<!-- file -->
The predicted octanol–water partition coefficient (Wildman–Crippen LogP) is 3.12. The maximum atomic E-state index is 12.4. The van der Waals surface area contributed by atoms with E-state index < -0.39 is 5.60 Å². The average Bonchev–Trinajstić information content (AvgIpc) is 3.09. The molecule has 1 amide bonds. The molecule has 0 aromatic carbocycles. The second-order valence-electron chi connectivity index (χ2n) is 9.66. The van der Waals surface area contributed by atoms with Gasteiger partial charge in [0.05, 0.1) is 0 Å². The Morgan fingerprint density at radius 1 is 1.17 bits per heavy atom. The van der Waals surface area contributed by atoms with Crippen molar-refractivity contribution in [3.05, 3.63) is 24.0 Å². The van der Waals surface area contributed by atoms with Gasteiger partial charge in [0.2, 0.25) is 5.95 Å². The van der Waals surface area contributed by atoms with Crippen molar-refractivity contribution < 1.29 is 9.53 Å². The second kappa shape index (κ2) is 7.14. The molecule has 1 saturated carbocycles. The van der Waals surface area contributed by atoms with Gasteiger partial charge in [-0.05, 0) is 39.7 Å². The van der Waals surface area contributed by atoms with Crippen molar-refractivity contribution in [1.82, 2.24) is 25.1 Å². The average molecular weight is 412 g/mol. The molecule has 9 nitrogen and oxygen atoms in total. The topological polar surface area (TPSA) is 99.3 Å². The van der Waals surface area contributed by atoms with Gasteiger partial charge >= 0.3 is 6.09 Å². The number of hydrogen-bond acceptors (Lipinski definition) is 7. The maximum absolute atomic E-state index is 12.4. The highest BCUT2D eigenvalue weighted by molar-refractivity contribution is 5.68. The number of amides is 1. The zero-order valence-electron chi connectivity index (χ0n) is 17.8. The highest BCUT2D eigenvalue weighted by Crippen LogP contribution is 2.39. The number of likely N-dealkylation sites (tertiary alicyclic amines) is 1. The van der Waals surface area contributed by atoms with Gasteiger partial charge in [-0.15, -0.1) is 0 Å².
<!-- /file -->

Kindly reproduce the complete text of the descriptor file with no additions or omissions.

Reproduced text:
The predicted octanol–water partition coefficient (Wildman–Crippen LogP) is 3.12. The maximum atomic E-state index is 12.4. The van der Waals surface area contributed by atoms with E-state index < -0.39 is 5.60 Å². The average Bonchev–Trinajstić information content (AvgIpc) is 3.09. The molecule has 1 amide bonds. The molecule has 0 aromatic carbocycles. The second-order valence-electron chi connectivity index (χ2n) is 9.66. The van der Waals surface area contributed by atoms with Gasteiger partial charge in [0.05, 0.1) is 0 Å². The Morgan fingerprint density at radius 1 is 1.17 bits per heavy atom. The van der Waals surface area contributed by atoms with Crippen molar-refractivity contribution in [3.05, 3.63) is 24.0 Å². The van der Waals surface area contributed by atoms with Gasteiger partial charge in [0.2, 0.25) is 5.95 Å². The van der Waals surface area contributed by atoms with Crippen molar-refractivity contribution < 1.29 is 9.53 Å². The second kappa shape index (κ2) is 7.14. The molecule has 1 saturated carbocycles. The van der Waals surface area contributed by atoms with Gasteiger partial charge in [-0.05, 0) is 39.7 Å². The van der Waals surface area contributed by atoms with Crippen molar-refractivity contribution in [1.82, 2.24) is 25.1 Å². The average molecular weight is 412 g/mol. The molecule has 9 nitrogen and oxygen atoms in total. The topological polar surface area (TPSA) is 99.3 Å². The van der Waals surface area contributed by atoms with Gasteiger partial charge >= 0.3 is 6.09 Å². The number of hydrogen-bond acceptors (Lipinski definition) is 7. The maximum absolute atomic E-state index is 12.4. The highest BCUT2D eigenvalue weighted by molar-refractivity contribution is 5.68. The number of amides is 1. The zero-order valence-electron chi connectivity index (χ0n) is 17.8. The highest BCUT2D eigenvalue weighted by Crippen LogP contribution is 2.39. The number of likely N-dealkylation sites (tertiary alicyclic amines) is 1. The van der Waals surface area contributed by atoms with Gasteiger partial charge in [-0.15, -0.1) is 0 Å².